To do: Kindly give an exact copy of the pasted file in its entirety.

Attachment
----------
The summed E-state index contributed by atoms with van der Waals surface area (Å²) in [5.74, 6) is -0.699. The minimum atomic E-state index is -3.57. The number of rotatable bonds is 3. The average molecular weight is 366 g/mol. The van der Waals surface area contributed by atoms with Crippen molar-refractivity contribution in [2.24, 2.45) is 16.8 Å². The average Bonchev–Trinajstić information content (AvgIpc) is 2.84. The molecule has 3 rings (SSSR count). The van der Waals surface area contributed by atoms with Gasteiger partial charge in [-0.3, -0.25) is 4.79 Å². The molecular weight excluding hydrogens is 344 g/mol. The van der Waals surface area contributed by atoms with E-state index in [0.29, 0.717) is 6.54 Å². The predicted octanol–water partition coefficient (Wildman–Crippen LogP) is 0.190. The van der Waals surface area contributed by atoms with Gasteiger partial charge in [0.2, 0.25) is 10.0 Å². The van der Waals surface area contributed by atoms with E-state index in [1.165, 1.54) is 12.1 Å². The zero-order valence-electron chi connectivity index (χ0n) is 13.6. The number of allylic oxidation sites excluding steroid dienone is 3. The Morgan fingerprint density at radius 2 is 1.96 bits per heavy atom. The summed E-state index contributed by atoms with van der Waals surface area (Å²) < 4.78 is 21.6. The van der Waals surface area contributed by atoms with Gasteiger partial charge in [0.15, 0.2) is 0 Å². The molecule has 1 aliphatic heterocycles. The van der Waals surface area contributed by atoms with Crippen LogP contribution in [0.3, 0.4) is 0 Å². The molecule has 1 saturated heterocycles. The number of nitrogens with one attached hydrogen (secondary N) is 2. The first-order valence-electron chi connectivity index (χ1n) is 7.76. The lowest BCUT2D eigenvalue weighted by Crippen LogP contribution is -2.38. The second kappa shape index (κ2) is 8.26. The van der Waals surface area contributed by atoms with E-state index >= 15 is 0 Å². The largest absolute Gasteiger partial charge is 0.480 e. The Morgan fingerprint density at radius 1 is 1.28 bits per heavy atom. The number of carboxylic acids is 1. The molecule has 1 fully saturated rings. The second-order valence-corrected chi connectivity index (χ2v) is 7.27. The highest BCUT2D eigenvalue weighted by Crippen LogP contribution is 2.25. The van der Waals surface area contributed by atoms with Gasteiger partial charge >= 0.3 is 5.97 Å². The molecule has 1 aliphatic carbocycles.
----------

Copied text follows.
The summed E-state index contributed by atoms with van der Waals surface area (Å²) in [5.74, 6) is -0.699. The minimum atomic E-state index is -3.57. The number of rotatable bonds is 3. The average molecular weight is 366 g/mol. The van der Waals surface area contributed by atoms with Crippen molar-refractivity contribution in [2.24, 2.45) is 16.8 Å². The average Bonchev–Trinajstić information content (AvgIpc) is 2.84. The molecule has 3 rings (SSSR count). The van der Waals surface area contributed by atoms with Gasteiger partial charge in [-0.3, -0.25) is 4.79 Å². The molecular weight excluding hydrogens is 344 g/mol. The van der Waals surface area contributed by atoms with E-state index in [0.29, 0.717) is 6.54 Å². The predicted octanol–water partition coefficient (Wildman–Crippen LogP) is 0.190. The van der Waals surface area contributed by atoms with Gasteiger partial charge in [0.2, 0.25) is 10.0 Å². The van der Waals surface area contributed by atoms with E-state index in [1.165, 1.54) is 12.1 Å². The zero-order valence-electron chi connectivity index (χ0n) is 13.6. The number of allylic oxidation sites excluding steroid dienone is 3. The Morgan fingerprint density at radius 2 is 1.96 bits per heavy atom. The summed E-state index contributed by atoms with van der Waals surface area (Å²) < 4.78 is 21.6. The van der Waals surface area contributed by atoms with Gasteiger partial charge in [0.15, 0.2) is 0 Å². The molecule has 1 aliphatic heterocycles. The van der Waals surface area contributed by atoms with Crippen LogP contribution in [0.3, 0.4) is 0 Å². The molecule has 1 saturated heterocycles. The number of nitrogens with one attached hydrogen (secondary N) is 2. The first-order valence-electron chi connectivity index (χ1n) is 7.76. The lowest BCUT2D eigenvalue weighted by Crippen LogP contribution is -2.38. The second kappa shape index (κ2) is 8.26. The van der Waals surface area contributed by atoms with E-state index >= 15 is 0 Å². The largest absolute Gasteiger partial charge is 0.480 e. The Morgan fingerprint density at radius 1 is 1.28 bits per heavy atom. The number of carboxylic acids is 1. The molecule has 1 fully saturated rings. The second-order valence-corrected chi connectivity index (χ2v) is 7.27. The highest BCUT2D eigenvalue weighted by Crippen LogP contribution is 2.25. The van der Waals surface area contributed by atoms with Gasteiger partial charge >= 0.3 is 5.97 Å². The molecule has 1 aliphatic carbocycles.